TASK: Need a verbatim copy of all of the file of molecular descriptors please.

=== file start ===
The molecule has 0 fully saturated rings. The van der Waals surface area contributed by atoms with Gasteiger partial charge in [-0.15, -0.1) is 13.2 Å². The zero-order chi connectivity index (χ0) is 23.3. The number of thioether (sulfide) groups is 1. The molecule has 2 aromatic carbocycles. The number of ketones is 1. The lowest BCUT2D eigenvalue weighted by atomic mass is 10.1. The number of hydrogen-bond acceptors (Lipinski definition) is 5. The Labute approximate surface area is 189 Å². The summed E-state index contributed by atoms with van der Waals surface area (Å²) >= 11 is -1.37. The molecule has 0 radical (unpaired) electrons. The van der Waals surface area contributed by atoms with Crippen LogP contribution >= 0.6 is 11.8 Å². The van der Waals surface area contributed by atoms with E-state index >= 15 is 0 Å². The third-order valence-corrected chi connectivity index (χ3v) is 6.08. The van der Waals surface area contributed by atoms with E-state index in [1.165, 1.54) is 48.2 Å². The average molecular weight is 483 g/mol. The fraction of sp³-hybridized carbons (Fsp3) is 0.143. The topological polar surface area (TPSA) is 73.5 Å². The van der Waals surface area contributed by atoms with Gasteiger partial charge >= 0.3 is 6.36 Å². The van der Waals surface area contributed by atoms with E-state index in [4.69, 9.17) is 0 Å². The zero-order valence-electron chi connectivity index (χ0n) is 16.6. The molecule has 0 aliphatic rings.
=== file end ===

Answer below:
The molecule has 0 fully saturated rings. The van der Waals surface area contributed by atoms with Gasteiger partial charge in [-0.15, -0.1) is 13.2 Å². The zero-order chi connectivity index (χ0) is 23.3. The number of thioether (sulfide) groups is 1. The molecule has 2 aromatic carbocycles. The number of ketones is 1. The lowest BCUT2D eigenvalue weighted by atomic mass is 10.1. The number of hydrogen-bond acceptors (Lipinski definition) is 5. The Labute approximate surface area is 189 Å². The summed E-state index contributed by atoms with van der Waals surface area (Å²) >= 11 is -1.37. The molecule has 0 radical (unpaired) electrons. The van der Waals surface area contributed by atoms with Crippen LogP contribution >= 0.6 is 11.8 Å². The van der Waals surface area contributed by atoms with E-state index >= 15 is 0 Å². The third-order valence-corrected chi connectivity index (χ3v) is 6.08. The van der Waals surface area contributed by atoms with E-state index in [1.165, 1.54) is 48.2 Å². The average molecular weight is 483 g/mol. The fraction of sp³-hybridized carbons (Fsp3) is 0.143. The topological polar surface area (TPSA) is 73.5 Å². The van der Waals surface area contributed by atoms with Gasteiger partial charge >= 0.3 is 6.36 Å². The van der Waals surface area contributed by atoms with E-state index in [4.69, 9.17) is 0 Å². The zero-order valence-electron chi connectivity index (χ0n) is 16.6. The molecule has 0 aliphatic rings.